Reducing Microsoft’s carbon footprint by tracking internal Microsoft Azure usage

Jan 19, 2021   |  

Editor’s note: We’ve republished this blog with a new companion video.

Whether he’s on the job or working on a passion project, Paul Rojas keeps sustainability at the forefront of his mind.

“Everything I do from the time I’m born to the end of my life has an impact on the environment, and the same goes for my work,” Rojas says.

As a program manager on the Azure Optimization team in Microsoft Digital, Rojas also takes the company’s mission to heart.

“Microsoft’s mission is to empower every person and organization and planet,” Rojas says. “Sustainability is a core pillar of our mission of enabling everyone to achieve more.”

Rojas notes that on the whole, running services in the cloud via Microsoft Azure is greener than running a physical datacenter. Still, Microsoft developers can easily spin up instances of Microsoft Azure or test environments and leave them running.

We want to empower teams to optimize the design and architecture of their systems in Azure, which will reduce the company’s power usage and carbon footprint.

– Jonathan Bradshaw, senior program manager in Microsoft Digital

Jonathan Bradshaw says that there’s a bill for that—both dollars and cost to the environment.

“Being in the cloud has taken away some of our awareness of power consumption and carbon impact,” says Bradshaw, a senior program manager in Microsoft Digital, the organization that powers, protects, and transforms Microsoft. “We can configure systems with high memory and storage usage, all with the push of a button. It’s important to recognize that there’s a carbon impact from cloud usage.”

Additionally, choosing one cloud-based service over another at the beginning of a project can dramatically increase its carbon output and Microsoft Azure spending over time.

“If I choose one cloud service over another when starting a project, I can end up spending a lot more on storage over time,” Bradshaw says. “We want to empower teams to optimize the design and architecture of their systems in Azure, which will reduce the company’s power usage and carbon footprint.”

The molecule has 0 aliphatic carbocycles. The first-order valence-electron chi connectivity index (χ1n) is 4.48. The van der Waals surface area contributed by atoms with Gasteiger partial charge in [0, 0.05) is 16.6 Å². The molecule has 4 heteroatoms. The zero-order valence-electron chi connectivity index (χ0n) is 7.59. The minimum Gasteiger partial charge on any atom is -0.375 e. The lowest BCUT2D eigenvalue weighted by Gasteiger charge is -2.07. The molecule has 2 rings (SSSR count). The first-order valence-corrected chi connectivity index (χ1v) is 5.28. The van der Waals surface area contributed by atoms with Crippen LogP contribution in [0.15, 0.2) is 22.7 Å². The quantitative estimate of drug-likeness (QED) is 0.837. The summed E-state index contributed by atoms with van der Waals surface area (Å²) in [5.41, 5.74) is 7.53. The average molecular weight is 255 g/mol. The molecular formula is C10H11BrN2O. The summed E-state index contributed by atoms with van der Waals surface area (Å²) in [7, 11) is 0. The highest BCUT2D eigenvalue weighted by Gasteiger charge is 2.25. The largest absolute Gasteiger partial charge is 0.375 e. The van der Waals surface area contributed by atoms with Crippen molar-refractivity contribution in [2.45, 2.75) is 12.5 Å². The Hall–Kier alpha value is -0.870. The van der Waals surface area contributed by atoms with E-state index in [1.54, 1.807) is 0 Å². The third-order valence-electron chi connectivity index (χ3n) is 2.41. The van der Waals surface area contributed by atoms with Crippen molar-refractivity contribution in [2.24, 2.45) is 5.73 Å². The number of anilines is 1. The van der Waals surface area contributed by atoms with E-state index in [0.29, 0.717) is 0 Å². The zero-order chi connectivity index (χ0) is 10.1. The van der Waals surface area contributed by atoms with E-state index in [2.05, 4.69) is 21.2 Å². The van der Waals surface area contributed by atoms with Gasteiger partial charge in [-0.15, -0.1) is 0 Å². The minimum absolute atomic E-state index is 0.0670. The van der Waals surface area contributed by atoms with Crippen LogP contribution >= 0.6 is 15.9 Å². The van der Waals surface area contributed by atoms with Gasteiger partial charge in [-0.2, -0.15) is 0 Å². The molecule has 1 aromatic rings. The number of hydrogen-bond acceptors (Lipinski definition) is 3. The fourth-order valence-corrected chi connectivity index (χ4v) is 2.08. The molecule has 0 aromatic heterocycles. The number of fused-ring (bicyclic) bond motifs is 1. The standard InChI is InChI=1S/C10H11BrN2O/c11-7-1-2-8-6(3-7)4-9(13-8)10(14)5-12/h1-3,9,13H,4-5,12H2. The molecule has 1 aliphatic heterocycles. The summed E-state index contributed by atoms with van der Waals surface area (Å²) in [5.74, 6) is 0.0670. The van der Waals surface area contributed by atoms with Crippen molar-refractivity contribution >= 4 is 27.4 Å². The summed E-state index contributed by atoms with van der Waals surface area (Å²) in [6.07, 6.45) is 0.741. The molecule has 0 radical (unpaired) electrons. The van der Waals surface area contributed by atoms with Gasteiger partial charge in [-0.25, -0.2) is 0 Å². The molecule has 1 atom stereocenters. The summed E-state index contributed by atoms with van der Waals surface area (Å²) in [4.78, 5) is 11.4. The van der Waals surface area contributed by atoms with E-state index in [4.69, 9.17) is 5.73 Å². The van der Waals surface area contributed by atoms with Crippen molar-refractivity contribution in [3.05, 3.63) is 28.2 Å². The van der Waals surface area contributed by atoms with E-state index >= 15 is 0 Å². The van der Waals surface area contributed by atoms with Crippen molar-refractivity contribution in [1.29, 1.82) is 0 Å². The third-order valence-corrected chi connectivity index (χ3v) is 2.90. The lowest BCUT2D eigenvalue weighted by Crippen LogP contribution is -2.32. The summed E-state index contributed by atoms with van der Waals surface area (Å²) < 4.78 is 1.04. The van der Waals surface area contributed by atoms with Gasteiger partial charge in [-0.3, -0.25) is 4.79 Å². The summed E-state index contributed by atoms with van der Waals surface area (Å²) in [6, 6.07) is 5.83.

When Microsoft announced its commitment to be carbon negative by 2030, Rojas realized he was already building tools that could help employees understand their carbon footprint and share with them the steps they could take to help the cause.

In Rojas’s current role, he helps teams in Microsoft Digital track their Microsoft Azure usage and gives them recommendations on how they can reduce their spending. He’s also developing a dashboard that tracks the carbon footprint of their Microsoft Azure usage. Currently, Microsoft Digital’s carbon footprint from virtual machine usage in Microsoft Azure is at 12 metric tons per month.

We want employees to be aware of how they use Azure from a cost and usage perspective. Then they can ask themselves, ‘How does my current Azure usage impact the environment? Am I using my Azure subscription as efficiently as I can?

– Paul Rojas, program manager in Microsoft Digital

So, what’s the first step the team can take to reduce this number?

Awareness.

“Being aware of our Azure usage enables us to design better data centers and reduce our carbon footprint,” Rojas says. “There’s a half a metric ton of carbon emissions from virtual machine storage that’s unused in Microsoft Digital, and that can be released back to customers to reduce our cost and positively impact the environment.”

Watch this video about how Rojas and Bradshaw are advocating for sustainability at Microsoft by reducing excess Microsoft Azure usage and encouraging other teams to do the same.

Rojas started by helping employees understand the carbon impact of their Azure usage by putting it in relatable terms that resonate with a broader audience.